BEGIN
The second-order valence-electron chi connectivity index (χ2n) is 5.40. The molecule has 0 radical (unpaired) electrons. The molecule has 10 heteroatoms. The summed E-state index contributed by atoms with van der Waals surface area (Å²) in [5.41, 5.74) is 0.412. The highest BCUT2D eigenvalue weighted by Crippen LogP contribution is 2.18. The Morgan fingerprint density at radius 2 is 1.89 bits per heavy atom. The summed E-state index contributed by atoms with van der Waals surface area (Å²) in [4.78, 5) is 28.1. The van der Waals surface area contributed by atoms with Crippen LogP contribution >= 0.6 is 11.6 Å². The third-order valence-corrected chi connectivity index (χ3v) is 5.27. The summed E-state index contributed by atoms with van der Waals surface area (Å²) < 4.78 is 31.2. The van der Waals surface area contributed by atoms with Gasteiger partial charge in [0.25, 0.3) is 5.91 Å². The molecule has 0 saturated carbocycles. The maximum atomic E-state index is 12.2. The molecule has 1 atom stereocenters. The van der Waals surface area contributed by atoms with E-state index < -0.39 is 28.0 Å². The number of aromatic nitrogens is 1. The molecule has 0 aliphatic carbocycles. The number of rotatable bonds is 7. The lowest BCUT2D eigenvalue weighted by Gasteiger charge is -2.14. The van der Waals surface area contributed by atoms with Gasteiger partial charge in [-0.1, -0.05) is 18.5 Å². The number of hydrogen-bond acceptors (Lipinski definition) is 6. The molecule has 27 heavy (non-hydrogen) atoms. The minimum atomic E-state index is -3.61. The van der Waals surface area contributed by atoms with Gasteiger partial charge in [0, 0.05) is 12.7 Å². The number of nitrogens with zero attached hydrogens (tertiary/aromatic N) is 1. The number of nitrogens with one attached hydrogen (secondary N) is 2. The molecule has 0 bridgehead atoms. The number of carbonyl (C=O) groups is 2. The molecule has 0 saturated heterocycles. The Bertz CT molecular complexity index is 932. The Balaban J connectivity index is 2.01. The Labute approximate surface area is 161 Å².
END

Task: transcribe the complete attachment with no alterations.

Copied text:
The second-order valence-electron chi connectivity index (χ2n) is 5.40. The molecule has 0 radical (unpaired) electrons. The molecule has 10 heteroatoms. The summed E-state index contributed by atoms with van der Waals surface area (Å²) in [5.41, 5.74) is 0.412. The highest BCUT2D eigenvalue weighted by Crippen LogP contribution is 2.18. The Morgan fingerprint density at radius 2 is 1.89 bits per heavy atom. The summed E-state index contributed by atoms with van der Waals surface area (Å²) in [4.78, 5) is 28.1. The van der Waals surface area contributed by atoms with Crippen LogP contribution >= 0.6 is 11.6 Å². The third-order valence-corrected chi connectivity index (χ3v) is 5.27. The summed E-state index contributed by atoms with van der Waals surface area (Å²) < 4.78 is 31.2. The van der Waals surface area contributed by atoms with Gasteiger partial charge in [0.25, 0.3) is 5.91 Å². The molecule has 0 saturated carbocycles. The maximum atomic E-state index is 12.2. The molecule has 1 atom stereocenters. The van der Waals surface area contributed by atoms with E-state index < -0.39 is 28.0 Å². The number of aromatic nitrogens is 1. The molecule has 0 aliphatic carbocycles. The number of rotatable bonds is 7. The lowest BCUT2D eigenvalue weighted by Gasteiger charge is -2.14. The van der Waals surface area contributed by atoms with Gasteiger partial charge in [-0.1, -0.05) is 18.5 Å². The number of hydrogen-bond acceptors (Lipinski definition) is 6. The molecule has 27 heavy (non-hydrogen) atoms. The minimum atomic E-state index is -3.61. The van der Waals surface area contributed by atoms with Gasteiger partial charge in [0, 0.05) is 12.7 Å². The number of nitrogens with zero attached hydrogens (tertiary/aromatic N) is 1. The number of nitrogens with one attached hydrogen (secondary N) is 2. The molecule has 0 bridgehead atoms. The number of carbonyl (C=O) groups is 2. The molecule has 0 saturated heterocycles. The Bertz CT molecular complexity index is 932. The Balaban J connectivity index is 2.01. The Labute approximate surface area is 161 Å².